Ahavat Yisrael (love of one’s fellow Jews) is much easier in theory than in practice. It’s not unlike the way your friends’ parents are always less annoying- or, if annoying, at least it’s in the endearing and tolerable way- than your own. This is not a gripe about a “bad community,” or any particular complaint about mine. In fact, I am, if anything, conscious of my senior-year sentimentality overflowing into my thoughts here. This is about gratitude, and about the fraught and fertile familial feeling of Community, and the kind of emotional work that isn’t smooth or sexy.
For the past three years, I’ve spent Yom Kippur at the most beautiful shul; the chazzan’s voice is a caramel-smooth, powerful, sensitive cry that seems reassuringly connected to heaven. The physical setup of the sanctuary is the most egalitarian I’ve seen in an Orthodox context, and women have active roles in the service. Kol Nidre is always followed by a moving Carlebach story, fitting perfectly the tranquility of the night, when the generous meals we consumed before the fast have mostly digested, and the angst of preparing for Yom Kippur’s daunting character has passed. This is what we’ve built ourselves up for, and it’s here, and somehow these twenty-five hours are less scary than the anticipation for them.
This community welcomed me, empowered me with loving harmonies, energized me with the vibrations of the floor as the whole room bounced while singing “Mar’eh Kohen”. The older woman in the row behind me shared generously her citron adorned with fragrant cloves, passed through the women’s section to revive us from hungry lightheadedness. It was too cold and also sometimes sweaty, and we exchanged layers of sweaters, shawls, and scarves. My friend’s grandmother gave me a hug after I recited yizkor, wordlessly doing the Right Thing. I felt stirred by the warmth of these people, their voices rising, their arms wrapped around their close ones. This was my Yom Kippur Community, sure. But I did not know their Shabbat lives, their joys, their pains. And moreover, I did not know their annoying quirks, nor had I asked them for notes for a class we shared. We had no shared experiences beyond Yom Kippur itself. And nothing is particularly wrong with that. But in prayer, I believe there is an unmatchable value in throwing your fateful lots in along with those with whom you spend your time, about whom you have opinions -not all kind- and from whom you could stand to learn a thing or two.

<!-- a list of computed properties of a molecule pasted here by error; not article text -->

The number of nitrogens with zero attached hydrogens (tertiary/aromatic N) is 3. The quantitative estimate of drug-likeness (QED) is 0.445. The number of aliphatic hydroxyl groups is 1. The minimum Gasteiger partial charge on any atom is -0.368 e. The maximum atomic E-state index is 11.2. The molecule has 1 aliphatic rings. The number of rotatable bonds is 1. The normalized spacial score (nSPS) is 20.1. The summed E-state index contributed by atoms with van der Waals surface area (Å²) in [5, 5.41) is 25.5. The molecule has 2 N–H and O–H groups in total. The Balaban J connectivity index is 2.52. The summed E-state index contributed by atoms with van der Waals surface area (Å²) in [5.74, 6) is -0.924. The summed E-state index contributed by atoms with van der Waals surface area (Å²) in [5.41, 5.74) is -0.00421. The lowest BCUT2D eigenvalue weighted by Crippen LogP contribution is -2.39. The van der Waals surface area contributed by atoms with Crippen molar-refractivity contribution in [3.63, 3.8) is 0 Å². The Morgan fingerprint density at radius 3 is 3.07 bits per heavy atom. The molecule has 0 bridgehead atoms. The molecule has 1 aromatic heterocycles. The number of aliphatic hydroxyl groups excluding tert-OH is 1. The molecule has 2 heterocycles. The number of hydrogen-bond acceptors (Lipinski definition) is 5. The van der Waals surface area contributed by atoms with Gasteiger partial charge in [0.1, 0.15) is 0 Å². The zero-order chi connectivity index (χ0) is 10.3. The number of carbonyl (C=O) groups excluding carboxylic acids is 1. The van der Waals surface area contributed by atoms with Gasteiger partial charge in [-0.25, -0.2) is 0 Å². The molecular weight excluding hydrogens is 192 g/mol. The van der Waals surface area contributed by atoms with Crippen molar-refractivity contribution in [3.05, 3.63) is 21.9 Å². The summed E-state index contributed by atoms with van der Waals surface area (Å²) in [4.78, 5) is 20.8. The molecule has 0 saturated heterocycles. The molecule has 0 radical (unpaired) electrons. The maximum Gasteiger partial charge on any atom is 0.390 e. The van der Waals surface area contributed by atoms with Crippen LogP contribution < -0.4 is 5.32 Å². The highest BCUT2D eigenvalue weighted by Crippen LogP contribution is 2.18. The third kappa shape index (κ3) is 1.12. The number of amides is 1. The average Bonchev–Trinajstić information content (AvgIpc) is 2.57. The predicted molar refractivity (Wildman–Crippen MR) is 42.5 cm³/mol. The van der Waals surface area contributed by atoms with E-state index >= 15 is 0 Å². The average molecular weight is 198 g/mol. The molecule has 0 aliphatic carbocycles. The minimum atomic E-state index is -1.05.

How hard it is to love the Jews you’re with. Which is why I think it’s important to make every effort to pray with your community, with people you’ll see tomorrow- after you’ve had your Hillel-sponsored bagels and orange juice, and you’ve changed your Keds back to leather Sperry’s- when you’ll all be different maybe, although perhaps how different is up to you. That way when you pray, you’re praying with grit, praying from within bounds of tension. That way, you remember how hard it is to avoid petty judgments, how conscious you must be of the vibes you transmit. It makes it harder, this way, to be self-congratulatory, as can be the case with that blushing affection I have felt toward near-strangers in synagogues that are lovely but not truly mine, simply by virtue of where I’ve spent my time. I am not as good as I think I am. Or rather, I am good, and still, my rough patches are tender and scary when exposed. My ugly thoughts creep out of their hiding places and I take to heart the liturgical declaration that
“אנו מתירין להתפלל עם העבריינים”.
“We are permitted to pray amongst sinners.”
Next Yom Kippur, when you’re zoning out during the recitation of sacrificial temple procedures, imagine sending a virtual message to everyone in your row, or within your line of vision; perhaps something akin to my Bubbie’s blessing to me- “I wish for you all the things you wish for yourself”. What would it be like to genuinely feel the kind of urgency I feel about my own life, toward everyone I know?
How hard it is to love the Jews you’re with. And how vital.
[Image: “Jews Praying in the Synagogue on Yom Kippur”, Gottlieb (1878)]